Indus Water: Facing Heat At Home, Pak Looks To Pin Blame Outside

Indus Water: Facing Heat At Home, Pak Looks To Pin Blame Outside

14 March 2010
The Indian Express
Ravish Tiwari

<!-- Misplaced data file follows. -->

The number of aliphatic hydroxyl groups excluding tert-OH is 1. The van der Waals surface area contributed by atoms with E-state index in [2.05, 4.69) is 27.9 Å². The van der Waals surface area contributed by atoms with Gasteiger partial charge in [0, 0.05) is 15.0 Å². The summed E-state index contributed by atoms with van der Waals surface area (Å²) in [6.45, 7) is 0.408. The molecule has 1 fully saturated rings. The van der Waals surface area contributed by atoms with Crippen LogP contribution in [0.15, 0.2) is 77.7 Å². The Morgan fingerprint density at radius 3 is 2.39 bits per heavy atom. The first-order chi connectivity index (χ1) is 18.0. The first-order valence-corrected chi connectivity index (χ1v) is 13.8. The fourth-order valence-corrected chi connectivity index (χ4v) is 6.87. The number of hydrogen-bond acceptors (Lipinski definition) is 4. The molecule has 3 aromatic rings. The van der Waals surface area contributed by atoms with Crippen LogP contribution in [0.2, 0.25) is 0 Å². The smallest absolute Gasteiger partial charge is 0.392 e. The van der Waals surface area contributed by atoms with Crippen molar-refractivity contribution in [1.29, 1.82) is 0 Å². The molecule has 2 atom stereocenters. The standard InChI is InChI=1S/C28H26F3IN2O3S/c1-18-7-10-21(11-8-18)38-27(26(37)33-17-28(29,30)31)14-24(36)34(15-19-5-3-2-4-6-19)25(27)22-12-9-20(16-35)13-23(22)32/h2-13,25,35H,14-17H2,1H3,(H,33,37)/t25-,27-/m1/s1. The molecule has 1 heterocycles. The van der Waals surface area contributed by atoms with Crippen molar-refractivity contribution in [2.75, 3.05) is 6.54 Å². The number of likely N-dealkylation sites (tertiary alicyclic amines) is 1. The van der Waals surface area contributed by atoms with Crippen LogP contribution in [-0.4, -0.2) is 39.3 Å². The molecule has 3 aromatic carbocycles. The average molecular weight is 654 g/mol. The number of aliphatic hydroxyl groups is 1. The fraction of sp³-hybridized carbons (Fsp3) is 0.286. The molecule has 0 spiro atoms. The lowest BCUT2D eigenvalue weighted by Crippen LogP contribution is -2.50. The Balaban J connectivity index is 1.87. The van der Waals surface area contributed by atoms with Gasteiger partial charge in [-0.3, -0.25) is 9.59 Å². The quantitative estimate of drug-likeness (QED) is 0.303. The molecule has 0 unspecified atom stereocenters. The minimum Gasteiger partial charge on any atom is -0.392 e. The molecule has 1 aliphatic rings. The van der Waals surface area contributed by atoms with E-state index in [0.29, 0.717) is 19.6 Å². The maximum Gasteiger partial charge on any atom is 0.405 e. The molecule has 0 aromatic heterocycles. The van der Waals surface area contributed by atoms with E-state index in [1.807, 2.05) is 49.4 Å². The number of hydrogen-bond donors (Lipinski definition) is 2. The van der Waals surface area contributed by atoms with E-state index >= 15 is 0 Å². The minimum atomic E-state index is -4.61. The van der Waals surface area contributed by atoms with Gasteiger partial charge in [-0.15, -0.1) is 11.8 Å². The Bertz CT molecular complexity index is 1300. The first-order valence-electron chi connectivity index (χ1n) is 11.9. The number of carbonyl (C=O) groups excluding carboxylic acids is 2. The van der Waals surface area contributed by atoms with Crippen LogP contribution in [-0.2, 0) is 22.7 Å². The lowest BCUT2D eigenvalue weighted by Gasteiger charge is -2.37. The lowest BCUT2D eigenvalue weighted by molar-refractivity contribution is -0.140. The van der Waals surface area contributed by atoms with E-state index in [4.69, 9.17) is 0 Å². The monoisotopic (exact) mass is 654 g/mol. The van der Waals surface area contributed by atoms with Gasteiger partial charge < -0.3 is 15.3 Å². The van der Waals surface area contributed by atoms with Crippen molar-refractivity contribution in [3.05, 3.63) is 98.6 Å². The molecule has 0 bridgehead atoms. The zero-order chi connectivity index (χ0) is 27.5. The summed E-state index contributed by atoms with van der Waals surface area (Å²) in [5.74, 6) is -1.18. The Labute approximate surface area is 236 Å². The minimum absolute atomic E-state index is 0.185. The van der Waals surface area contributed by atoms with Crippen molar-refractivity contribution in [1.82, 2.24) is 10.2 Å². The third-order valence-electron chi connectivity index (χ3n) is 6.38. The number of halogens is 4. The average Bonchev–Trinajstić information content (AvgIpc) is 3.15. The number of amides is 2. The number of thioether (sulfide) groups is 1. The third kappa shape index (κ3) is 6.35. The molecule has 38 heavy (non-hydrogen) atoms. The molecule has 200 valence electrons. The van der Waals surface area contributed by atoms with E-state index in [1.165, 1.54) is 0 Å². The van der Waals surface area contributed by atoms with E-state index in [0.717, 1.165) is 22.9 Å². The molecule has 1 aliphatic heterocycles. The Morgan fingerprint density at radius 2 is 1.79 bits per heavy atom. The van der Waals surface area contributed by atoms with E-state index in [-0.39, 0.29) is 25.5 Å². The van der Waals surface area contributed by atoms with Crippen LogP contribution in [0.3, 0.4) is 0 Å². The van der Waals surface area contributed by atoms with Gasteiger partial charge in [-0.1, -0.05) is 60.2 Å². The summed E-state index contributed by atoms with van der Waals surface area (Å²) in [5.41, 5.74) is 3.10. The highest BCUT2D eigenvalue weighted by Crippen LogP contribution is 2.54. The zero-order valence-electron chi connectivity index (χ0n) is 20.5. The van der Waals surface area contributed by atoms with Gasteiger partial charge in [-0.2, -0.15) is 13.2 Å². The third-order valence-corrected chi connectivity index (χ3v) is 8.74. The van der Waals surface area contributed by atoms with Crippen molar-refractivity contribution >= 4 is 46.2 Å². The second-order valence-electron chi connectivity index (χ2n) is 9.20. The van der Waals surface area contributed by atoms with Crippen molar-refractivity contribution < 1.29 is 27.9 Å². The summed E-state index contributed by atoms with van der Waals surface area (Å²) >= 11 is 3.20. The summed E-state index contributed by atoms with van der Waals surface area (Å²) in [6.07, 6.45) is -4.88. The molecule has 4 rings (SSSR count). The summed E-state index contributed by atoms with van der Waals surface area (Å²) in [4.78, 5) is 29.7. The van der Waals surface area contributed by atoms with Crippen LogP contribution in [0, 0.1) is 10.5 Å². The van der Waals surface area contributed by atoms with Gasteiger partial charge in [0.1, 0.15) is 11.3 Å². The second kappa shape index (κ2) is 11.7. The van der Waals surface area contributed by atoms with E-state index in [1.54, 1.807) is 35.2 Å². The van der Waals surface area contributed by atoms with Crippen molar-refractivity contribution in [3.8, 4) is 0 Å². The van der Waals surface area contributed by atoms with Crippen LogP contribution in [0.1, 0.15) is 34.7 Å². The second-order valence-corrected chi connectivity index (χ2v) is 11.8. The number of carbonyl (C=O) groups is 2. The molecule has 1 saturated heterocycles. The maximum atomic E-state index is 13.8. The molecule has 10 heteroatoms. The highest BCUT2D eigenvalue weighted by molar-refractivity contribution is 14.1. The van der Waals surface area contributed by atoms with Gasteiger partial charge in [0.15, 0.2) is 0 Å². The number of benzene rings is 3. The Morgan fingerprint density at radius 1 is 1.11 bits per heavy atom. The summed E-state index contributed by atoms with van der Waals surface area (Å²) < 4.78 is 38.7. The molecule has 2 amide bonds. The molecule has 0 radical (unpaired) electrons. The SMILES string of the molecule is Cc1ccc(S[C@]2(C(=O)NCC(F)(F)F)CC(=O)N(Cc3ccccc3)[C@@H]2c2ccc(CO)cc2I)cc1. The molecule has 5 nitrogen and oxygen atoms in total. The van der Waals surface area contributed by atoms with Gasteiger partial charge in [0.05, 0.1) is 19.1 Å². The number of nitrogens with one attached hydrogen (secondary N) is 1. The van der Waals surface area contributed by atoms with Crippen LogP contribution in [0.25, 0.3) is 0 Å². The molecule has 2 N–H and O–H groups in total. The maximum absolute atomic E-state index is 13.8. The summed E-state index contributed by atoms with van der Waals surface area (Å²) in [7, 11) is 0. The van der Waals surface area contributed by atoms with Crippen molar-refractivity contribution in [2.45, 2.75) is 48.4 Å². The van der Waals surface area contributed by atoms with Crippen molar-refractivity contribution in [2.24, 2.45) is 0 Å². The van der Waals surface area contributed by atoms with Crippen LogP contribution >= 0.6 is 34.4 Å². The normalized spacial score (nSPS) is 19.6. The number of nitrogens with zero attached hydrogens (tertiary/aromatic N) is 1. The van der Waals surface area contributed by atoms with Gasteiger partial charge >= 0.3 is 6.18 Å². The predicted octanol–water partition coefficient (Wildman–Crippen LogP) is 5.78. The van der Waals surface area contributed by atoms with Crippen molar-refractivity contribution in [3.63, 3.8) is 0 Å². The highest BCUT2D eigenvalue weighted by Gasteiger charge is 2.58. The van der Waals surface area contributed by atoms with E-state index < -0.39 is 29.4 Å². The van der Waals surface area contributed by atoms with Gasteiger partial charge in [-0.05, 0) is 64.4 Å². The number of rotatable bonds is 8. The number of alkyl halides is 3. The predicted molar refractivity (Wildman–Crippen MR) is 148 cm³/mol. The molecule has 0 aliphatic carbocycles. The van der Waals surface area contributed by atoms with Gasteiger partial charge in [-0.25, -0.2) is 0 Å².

New Delhi: With Pakistan raising the river water sharing issue during the Foreign Secretary level talks over a fortnight ago, officials here are trying to get to the bottom of the reason behind Islamabadís move as New Delhi awaits the visit of the Pakistani Indus Water Commissioner later this month. The visit follows the trip made by the Indian Indus Water Commissioner to Pakistan early February ahead of the Foreign Secretary level talks. The issue was discussed between them at the meeting of Permanent Indus Commission, comprising both Commissioners. While both Commissioners pored over the technical details of water flow of the trans-boundary Indus river basin during the meeting, Pakistanís domestic water-sharing issues appear to be the driving force behind Islamabadís move to make it a bilateral issue. Though the water-sharing issues have been a bone of contention within Pakistan since the beginning, the below normal monsoon last year - its third lowest in the last decade - heightened the inter-province rivalry over water-sharing. Media reports from Pakistani give an insight into how the provinces of Punjab, Sindh and Baluchistan have been at loggerheads recently over the sharing of Indus basin waters since the deficit monsoon last year. In fact, the division among the provinces became obvious during the recent meetings of the Indus River System Authority, established in the early 1990s after Nawaz Sharif brokered a water-sharing treaty. While Sindh and Baluchistan representatives have started questioning the statistics of water flowing to them during the ongoing Rabi crop, the upper riparian Punjab has been demanding more water from Indus. Sindh has been countering Punjabís demand for more water, claiming that it was losing about one million acre feet (MAF) water every year. In fact, given the huge irrigation water usage in Punjab, both Baluchistan and Sindh have raised the ante, asking it to stop the Chashma-Jhelum link and close Taunsa Pinjad canal. Both states feel Punjab has been withdrawing unauthorised water through these channels, depriving them of their share. Sindh even claims Punjab had constructed over a dozen barrages and two dams and two canals forcibly, which consume about 22,000 cusec of Sindhís water. Punjab, in return, has been flaunting IRSA water statistics regarding water availability to present its case for drawing Indus water through Chashma-Jhelum link despite objections from its rival provinces. It has also used the standing Rabi crop as a reason to withdraw more water from the Indus basin this year. While IRSA allocated more water to Punjab during the Rabi sowing season, both Sindh and Baluchistan have now started opposing any additional water demand by Punjab and are also asking Punjab to compensate for about 40,000 acre feet additional water during the sowing season. With the dispute intensifying, Pakistan has raised the issue to a new bilateral level, accusing India of foul play while India remains committed to the Indus Water Treaty of 1960.


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